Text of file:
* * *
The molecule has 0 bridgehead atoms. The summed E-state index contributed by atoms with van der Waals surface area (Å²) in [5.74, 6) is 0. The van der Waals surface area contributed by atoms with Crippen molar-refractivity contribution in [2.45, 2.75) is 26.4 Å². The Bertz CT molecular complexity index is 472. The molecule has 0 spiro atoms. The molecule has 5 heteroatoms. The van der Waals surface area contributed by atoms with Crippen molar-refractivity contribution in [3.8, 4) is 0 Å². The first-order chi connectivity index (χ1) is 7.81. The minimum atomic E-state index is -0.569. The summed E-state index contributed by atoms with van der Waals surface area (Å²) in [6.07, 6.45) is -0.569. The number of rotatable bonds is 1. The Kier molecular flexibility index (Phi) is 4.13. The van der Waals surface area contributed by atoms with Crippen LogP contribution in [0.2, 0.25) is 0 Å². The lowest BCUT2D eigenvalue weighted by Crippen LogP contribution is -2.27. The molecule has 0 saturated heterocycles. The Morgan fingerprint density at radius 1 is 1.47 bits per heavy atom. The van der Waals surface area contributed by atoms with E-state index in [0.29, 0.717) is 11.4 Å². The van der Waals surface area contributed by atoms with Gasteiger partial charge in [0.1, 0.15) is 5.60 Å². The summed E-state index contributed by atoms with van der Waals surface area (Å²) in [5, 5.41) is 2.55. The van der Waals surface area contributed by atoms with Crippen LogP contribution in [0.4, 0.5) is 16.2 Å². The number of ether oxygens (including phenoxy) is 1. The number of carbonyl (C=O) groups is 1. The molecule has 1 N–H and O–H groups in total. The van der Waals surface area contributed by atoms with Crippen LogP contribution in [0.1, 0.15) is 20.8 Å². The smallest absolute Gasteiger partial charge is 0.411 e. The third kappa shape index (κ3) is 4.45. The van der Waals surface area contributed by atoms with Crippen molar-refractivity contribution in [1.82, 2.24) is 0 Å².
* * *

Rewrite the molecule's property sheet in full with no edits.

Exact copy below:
The molecule has 0 bridgehead atoms. The summed E-state index contributed by atoms with van der Waals surface area (Å²) in [5.74, 6) is 0. The van der Waals surface area contributed by atoms with Crippen molar-refractivity contribution in [2.45, 2.75) is 26.4 Å². The Bertz CT molecular complexity index is 472. The molecule has 0 spiro atoms. The molecule has 5 heteroatoms. The van der Waals surface area contributed by atoms with Crippen molar-refractivity contribution in [3.8, 4) is 0 Å². The first-order chi connectivity index (χ1) is 7.81. The minimum atomic E-state index is -0.569. The summed E-state index contributed by atoms with van der Waals surface area (Å²) in [6.07, 6.45) is -0.569. The number of rotatable bonds is 1. The Kier molecular flexibility index (Phi) is 4.13. The van der Waals surface area contributed by atoms with Crippen LogP contribution in [0.2, 0.25) is 0 Å². The lowest BCUT2D eigenvalue weighted by Crippen LogP contribution is -2.27. The molecule has 0 saturated heterocycles. The Morgan fingerprint density at radius 1 is 1.47 bits per heavy atom. The van der Waals surface area contributed by atoms with E-state index in [0.29, 0.717) is 11.4 Å². The van der Waals surface area contributed by atoms with Gasteiger partial charge in [0.1, 0.15) is 5.60 Å². The summed E-state index contributed by atoms with van der Waals surface area (Å²) in [5, 5.41) is 2.55. The van der Waals surface area contributed by atoms with Crippen LogP contribution in [0.4, 0.5) is 16.2 Å². The number of ether oxygens (including phenoxy) is 1. The number of carbonyl (C=O) groups is 1. The molecule has 1 N–H and O–H groups in total. The van der Waals surface area contributed by atoms with Crippen LogP contribution in [0.1, 0.15) is 20.8 Å². The smallest absolute Gasteiger partial charge is 0.411 e. The third kappa shape index (κ3) is 4.45. The van der Waals surface area contributed by atoms with Crippen molar-refractivity contribution in [1.82, 2.24) is 0 Å².